When Norman Bates, dressed as his mother, ripped open Janet Leigh's shower curtain and knifed her to death in "Psycho," horror movies changed. Along with Leigh's blood, classic horror style and romantic figures like Frankenstein and Dracula went right down the shower drain. The veiled sexuality and hidden violence that dominated most classic horror films suddenly were gleefully dragged into the open, for everyone to exploit. For better or worse, style often became as important as substance, and booming box-office numbers proved that horror was serious business. The shifting times created opportunities for filmmakers to innovate, finding new and terrifying ways to scare the pants off audiences.
Your retirement planning may include visions of a home close to the beach, mountains or a lake. Or maybe you're hoping for a Main Street kind of place, a walkable community or a budget-friendly locale.
Bankrate researched median home prices in some of the United States' top retirement spots, as outlined in "America's 100 Best Places to Retire," edited by Elizabeth Armstrong.
Median home prices in the 10 places Bankrate selected from the book's "top" lists range from $125,000 in Danville, Ky., to $639,500 in Carlsbad, Calif., with many homes priced in the high $100,000s to the low $200,000s.
Here's what you can expect from among the best places to retire in the U.S
Area median price: $125,000
• 3 bedrooms, 2 baths
• 1,456 square feet
• One-car detached garage
• Covered deck, open patio
I was talking with my friend Dr. Travis Stork—host of TV's The Doctors—about his other gig, running the emergency room at Vanderbilt Medical Center. Though he educates millions about healthy living on TV, he comes up against some tough customers in the E.R. Like the woman who came in suffering complications from diabetes, and slurped from a 40-ounce soda as she described her symptoms! Clearly, some people still don’t realize just how responsible these drinks are for the ballooning of our waistlines. So much so, in fact, that one study that tracked the diets of more than 800 people found those who eliminated 100 liquid calories a day lost five times as much weight as those who cut 100 food calories. That means you’ll lose more weight by giving up soda than you will by passing on pizza. That’s great news for you, but really bad news for the soda industry—which depends on Big Gulps and the like to sweeten its bottom line (and expand yours).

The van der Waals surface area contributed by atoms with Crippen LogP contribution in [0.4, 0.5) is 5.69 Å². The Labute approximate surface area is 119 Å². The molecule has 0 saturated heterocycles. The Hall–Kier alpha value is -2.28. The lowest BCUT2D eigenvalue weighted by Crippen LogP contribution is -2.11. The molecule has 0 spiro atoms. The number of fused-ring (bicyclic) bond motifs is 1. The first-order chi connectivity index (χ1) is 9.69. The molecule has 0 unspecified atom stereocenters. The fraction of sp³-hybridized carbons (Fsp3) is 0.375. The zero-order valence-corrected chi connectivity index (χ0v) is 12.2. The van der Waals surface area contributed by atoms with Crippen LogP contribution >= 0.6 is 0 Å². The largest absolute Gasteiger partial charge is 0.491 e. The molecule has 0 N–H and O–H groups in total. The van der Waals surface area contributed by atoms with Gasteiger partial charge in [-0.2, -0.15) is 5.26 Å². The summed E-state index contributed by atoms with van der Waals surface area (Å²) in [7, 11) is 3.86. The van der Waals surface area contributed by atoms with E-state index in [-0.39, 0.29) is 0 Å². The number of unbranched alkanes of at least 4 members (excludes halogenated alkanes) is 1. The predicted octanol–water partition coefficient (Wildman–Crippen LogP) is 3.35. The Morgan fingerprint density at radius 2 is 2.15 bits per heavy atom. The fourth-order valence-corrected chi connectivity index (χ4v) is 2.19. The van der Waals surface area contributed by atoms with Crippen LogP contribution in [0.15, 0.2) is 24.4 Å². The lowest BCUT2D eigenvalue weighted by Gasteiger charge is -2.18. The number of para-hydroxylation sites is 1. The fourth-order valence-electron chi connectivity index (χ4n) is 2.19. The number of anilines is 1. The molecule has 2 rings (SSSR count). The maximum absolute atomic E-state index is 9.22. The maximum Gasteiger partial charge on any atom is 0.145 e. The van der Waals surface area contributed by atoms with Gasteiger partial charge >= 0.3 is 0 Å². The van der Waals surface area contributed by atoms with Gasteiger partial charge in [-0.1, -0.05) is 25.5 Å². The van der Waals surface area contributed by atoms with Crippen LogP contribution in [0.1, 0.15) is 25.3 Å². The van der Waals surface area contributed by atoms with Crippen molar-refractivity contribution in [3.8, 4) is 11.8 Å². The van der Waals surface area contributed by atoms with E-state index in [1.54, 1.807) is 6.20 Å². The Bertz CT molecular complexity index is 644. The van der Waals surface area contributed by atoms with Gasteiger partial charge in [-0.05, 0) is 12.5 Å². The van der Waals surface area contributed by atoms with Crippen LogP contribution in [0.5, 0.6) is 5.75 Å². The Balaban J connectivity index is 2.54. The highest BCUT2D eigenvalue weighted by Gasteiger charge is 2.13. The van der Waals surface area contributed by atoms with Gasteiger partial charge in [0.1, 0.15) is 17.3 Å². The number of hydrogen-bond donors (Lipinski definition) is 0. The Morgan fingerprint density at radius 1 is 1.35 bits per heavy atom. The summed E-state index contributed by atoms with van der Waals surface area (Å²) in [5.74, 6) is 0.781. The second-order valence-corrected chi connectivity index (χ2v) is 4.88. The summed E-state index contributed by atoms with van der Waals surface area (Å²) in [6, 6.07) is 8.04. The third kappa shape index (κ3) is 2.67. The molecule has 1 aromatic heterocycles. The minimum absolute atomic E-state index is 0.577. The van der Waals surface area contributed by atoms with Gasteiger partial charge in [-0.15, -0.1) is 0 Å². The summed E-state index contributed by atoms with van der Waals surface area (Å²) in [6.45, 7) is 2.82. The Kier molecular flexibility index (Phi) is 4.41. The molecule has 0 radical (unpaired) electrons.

So now the beverage industry is responding by casting their beverages in a new light. Today we hear of sweetened tea drinks brimming with antioxidants, 1,200-calorie smoothies that are "all natural" (so are sharks and hurricanes, by the way), and vitamin drinks that give you super-human strength. Not all of these drinks explicitly brand themselves “diet” drinks—the FDA would never allow that. But they are using clever marketing campaigns to convince us that they’re vastly superior to the sugary syrups of yore. Problem is, many of these fluid flab-makers are actually worse than the drinks they aim to replace! But the good news is, you can fight back—and lose up to 20 pounds annually, for starters, just by swearing off the soda and iced tea. Then, shed even more weight by avoiding these dangerous "diet" drinks, compliments of the latest research from Drink This, Not That!
Winning big on the TV game shows of yesteryear usually meant a lifetime supply of something mundane, or a gaudy set of living room furniture (and maybe the occasional scandal). During the Golden Age of TV, there was one impressive six-figure winner and then another in the '80s. But now, shows are cranking out instant millionaires (not to mention a game show millionaire culture). Come on down and see who's struck game gold.